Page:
Songs of a Beached Whale by Wilfred Lim
In his first solo exhibition, Singapore-based photographer Wilfred Lim explores the relationship between self, memory and space in face of sweeping social and environmental upheavals.
The son of a fisherman and a native of the coastal village of Pengerang in southern Malaysia, he witnessed the fabric of life increasingly being torn apart by a recent state petrochemical project. Dire consequences such as the forced displacement of longtime residents, environmental pollution and destruction prompted him to raise awareness about the issue through photography.
Creating symbolically charged images, the artist attempts to reconcile his deepening sense of personal loss and reconnect with an increasingly alien hometown.
Drawing reference to the songs of whales, which have been increasingly drowned out by underwater industrial activity yet vital to preserve for the survival of these gentle giants, the works attempt to carve out a quiet space for contemplating on the precarious balance between economic progress, environmental conservation and the preservation of traditional livelihoods.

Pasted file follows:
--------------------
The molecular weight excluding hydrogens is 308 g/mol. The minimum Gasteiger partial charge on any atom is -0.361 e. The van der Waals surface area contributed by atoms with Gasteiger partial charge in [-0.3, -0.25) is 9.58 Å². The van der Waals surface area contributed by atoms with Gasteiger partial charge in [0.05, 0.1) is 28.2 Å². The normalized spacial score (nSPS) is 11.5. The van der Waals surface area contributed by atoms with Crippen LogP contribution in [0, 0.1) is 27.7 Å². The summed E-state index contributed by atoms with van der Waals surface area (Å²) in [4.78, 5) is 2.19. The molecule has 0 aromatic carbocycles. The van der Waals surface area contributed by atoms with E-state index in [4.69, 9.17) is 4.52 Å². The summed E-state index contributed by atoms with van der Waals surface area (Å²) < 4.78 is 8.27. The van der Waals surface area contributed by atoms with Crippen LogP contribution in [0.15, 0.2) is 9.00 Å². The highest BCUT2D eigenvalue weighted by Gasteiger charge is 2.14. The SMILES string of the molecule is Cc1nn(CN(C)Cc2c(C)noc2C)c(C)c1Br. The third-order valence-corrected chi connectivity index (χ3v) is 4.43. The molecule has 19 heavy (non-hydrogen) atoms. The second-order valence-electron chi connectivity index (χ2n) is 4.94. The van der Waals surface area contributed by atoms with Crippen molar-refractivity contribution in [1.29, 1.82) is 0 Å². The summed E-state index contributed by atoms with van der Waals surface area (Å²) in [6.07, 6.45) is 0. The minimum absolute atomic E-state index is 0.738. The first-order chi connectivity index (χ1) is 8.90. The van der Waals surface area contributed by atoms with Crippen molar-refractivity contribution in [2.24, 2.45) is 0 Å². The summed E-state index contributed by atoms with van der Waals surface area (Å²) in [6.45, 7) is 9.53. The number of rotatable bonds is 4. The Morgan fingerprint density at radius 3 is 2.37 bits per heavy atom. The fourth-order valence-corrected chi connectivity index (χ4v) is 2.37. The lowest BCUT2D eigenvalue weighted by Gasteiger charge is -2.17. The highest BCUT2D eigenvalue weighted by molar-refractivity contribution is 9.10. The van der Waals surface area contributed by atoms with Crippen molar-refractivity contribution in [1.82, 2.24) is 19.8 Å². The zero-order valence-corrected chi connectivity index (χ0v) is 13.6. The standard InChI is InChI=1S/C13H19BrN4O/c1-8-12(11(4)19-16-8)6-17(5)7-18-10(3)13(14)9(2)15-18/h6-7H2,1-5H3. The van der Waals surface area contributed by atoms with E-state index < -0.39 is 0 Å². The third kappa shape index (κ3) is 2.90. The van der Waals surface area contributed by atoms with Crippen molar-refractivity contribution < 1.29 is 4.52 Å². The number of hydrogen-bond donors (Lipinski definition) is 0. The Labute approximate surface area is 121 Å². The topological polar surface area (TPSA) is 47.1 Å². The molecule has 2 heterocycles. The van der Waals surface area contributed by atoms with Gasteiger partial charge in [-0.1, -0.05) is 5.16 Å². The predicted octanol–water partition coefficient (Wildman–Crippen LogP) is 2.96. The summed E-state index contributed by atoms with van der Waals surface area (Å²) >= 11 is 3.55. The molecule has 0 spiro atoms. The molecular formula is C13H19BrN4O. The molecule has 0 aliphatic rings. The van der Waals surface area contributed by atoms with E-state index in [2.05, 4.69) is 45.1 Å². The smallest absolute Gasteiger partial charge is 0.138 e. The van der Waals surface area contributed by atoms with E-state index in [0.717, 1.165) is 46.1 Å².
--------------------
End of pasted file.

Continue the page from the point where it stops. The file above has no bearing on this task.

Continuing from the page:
At his Artist Talk on 3 February, Wilfred will speak about how his photographic projects on Pengerang, spanning six years and counting, mirrors the evolution of his growth as an artist and journey in life.
About the Artist
Wilfred Lim (b.1988) graduated from Nanyang Technological University's School of Art, Design and Media. He lived and grew up in a small fishing village at the seaside in Pengerang, southern Malaysia for 18 years before pursuing his education in Singapore. Drawing reference from classical paintings, his photographic images are often carefully staged to resemble surreal and whimsical tableaus. Wilfred is the international winner of the Undergraduate Award 2014 (Visual Art Category). He has also been awarded the Noise Singapore Award (Photography) and first prize for the Invisible Photographer Asia Photo Book Asia Award.
Ecological Self, Wilfred Lim, 2016. Image courtesy of The Arts House